We examined multiple biologic markers of cellular proliferation in this study. While PCNA and Ki-67 are well-accepted indicators of cellular proliferation, phosphohistone-H3 expression is a very precise assay of mitosis and thus serves as the ultimate marker of the desired product of cell cycle re-entry.30 The complete absence of phosphohistone-H3 in borderzone and remote myocardium in our control animals confirmed the post-mitotic state of the adult rat heart. The expression levels in the remote uninjured myocardium were equivalent between null and cyclin A2 groups, thereby excluding any systemic factors to which differences could potentially be attributed. Additionally, each heart was matched to an internal control to confirm that the therapy was localizable and contained within the region of administration. BrdU labeling further verified that DNA synthesis actively occurred within cardiomyocytes.
This rationale was extended to the comparison of myofilament density. The remote myocardium revealed equivalent myofilament density among groups. Ischemic injury resulted in a notable decrement in myofilament density which was partially rescued with cyclin A2 therapy, yielding a 25% increase in density. Interestingly, the observed increase in borderzone wall thickness in cyclin A2 hearts equaled a 23% improvement. Although the absolute values may appear less than significant, on a relative scale, a 25% increase in myocytes is substantive. Additionally, in a heart which at baseline is only millimeters thick, any increase may be sufficient to yield considerable improvement in functional capacity. These histologic improvements were mirrored in multiple functional parameters.
Two theoretical limitations of this study warrant discussion. In using an adenoviral expression system to effect a nuclear process, a question arises as to whether an adenoviral gene product will undergo appropriate processing and targeting to attain appropriate intranuclear localization. One study reported that the fusion of a nuclear localization signal to an adenoviral expressed cyclin D1 was necessary to target the cyclin D1 to the nucleus and prevent cytoplasmic accumulation, which precluded cell cycle activation.31 A more recent study11 questioned the necessity of such a nuclear localization signal and postulated that the observation of cytoplasmic accumulation had more to do with the adenoviral delivery protocol and an overwhelming multiplicity of infection with the in vitro cardiomyocyte model used in the Tamamori-Adachi study.31 Furthermore, 3 other studies of adenoviral-mediated expression of indirect cell-cycle regulators E2F,21 E1A,32 and FGF-533 have all demonstrated cell cycle re-entry to some degree. These studies imply that adenovirally transcribed and translated proteins can be appropriately processed by intrinsic post-translational modification and subcellular localizing machinery and thus can target and impact nuclear events.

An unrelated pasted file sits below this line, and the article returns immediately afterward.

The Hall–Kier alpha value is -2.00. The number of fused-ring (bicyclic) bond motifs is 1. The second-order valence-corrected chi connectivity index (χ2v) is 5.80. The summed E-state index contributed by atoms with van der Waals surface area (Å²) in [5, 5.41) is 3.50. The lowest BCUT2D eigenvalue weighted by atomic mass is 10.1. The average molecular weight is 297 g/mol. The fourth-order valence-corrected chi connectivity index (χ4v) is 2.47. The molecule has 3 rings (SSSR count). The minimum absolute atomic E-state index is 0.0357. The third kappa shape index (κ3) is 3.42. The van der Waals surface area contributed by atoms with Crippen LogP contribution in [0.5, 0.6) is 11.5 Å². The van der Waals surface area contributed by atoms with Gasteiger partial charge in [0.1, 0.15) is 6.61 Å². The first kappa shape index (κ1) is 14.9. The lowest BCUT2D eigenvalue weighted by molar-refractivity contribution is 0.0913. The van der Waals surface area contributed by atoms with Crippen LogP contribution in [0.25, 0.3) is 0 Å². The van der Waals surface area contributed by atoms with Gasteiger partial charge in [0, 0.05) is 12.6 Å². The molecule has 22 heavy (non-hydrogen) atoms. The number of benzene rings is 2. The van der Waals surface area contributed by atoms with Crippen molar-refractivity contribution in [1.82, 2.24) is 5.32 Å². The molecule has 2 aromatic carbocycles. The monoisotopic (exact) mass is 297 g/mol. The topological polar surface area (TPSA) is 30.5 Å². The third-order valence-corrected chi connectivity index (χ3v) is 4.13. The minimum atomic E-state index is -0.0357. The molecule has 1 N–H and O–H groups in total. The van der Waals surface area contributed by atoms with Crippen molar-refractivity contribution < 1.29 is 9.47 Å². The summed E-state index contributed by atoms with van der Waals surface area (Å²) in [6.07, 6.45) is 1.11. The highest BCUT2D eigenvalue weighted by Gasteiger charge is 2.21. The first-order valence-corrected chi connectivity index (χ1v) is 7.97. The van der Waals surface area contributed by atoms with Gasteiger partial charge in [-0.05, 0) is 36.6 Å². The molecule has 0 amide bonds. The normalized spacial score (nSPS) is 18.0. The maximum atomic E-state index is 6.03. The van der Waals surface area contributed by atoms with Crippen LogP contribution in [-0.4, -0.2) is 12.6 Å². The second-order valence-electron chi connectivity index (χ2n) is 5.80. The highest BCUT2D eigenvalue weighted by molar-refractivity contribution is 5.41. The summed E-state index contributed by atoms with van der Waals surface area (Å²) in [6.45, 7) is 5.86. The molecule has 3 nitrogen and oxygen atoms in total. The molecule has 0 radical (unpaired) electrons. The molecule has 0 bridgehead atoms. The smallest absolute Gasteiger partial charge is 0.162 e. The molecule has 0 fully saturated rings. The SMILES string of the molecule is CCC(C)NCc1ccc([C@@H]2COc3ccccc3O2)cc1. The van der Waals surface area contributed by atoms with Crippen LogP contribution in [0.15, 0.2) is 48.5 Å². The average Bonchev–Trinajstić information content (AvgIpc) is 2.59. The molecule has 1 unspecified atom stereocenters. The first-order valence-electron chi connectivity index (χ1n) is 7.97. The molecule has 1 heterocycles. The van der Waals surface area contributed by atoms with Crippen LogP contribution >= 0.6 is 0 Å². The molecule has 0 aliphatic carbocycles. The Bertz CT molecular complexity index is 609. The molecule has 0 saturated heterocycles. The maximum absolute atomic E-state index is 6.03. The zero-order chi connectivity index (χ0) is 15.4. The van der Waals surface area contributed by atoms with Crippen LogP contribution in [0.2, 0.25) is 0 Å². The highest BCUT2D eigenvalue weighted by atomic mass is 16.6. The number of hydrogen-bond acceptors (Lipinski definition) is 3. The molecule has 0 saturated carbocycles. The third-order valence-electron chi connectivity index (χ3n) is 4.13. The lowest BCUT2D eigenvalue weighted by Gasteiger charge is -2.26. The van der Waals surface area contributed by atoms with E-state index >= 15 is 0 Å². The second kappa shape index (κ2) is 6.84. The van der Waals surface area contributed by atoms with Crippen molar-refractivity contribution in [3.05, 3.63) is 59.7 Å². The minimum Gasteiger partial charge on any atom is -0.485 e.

The second limitation of this study pertains to the proposed existence of a putative resident cardiac progenitor stem cell population. Although the data in this study are consistent with the induction of native cardiomyocyte cell cycle activity and replication, there exists the theoretical possibility that it is in fact this stem cell population that may have been activated, thus providing a second potential mechanism to explain the degree of cardiac repair noted as a result of cyclin A2 administration. This putative mechanism is being investigated further. If such a population of stem cells is in fact being stimulated with this cyclin expression strategy, this may provide an unexpected but added benefit.
In this report, the therapeutic strategy of myocardial gene transfection to express cyclin A2 induced cardiomyocyte cell cycle activation. This activation yielded increased borderzone myofilament density and improved myocardial function. This approach details proof-of-concept evidence that can be further used to design a novel therapeutic strategy to administer or activate cyclin A2 and, hence, endogenous myocardial regeneration may be an attainable goal in the near future to limit the morbidity and mortality of human heart failure.
Sources of Funding
This work was supported in part by grants from the NIH National Heart Lung and Blood Institute/Thoracic Surgery Foundation for Research and Education HL072812 (Y.J.W.), NIH National Heart Lung and Blood Institute HL067048-03 (H.W.C.), National Heart Lung and Blood Institute, Ruth L. Kirschstein National Research Service Award, Individual Fellowship 1 F32 HL79769-01 (P.A.) and AHA Heritage Affiliate Medical Student Research Fellowship (R.K.C. while in medical school at Columbia University).
Presented at the American Heart Association Scientific Sessions, Dallas, Tex, November 13–16, 2005.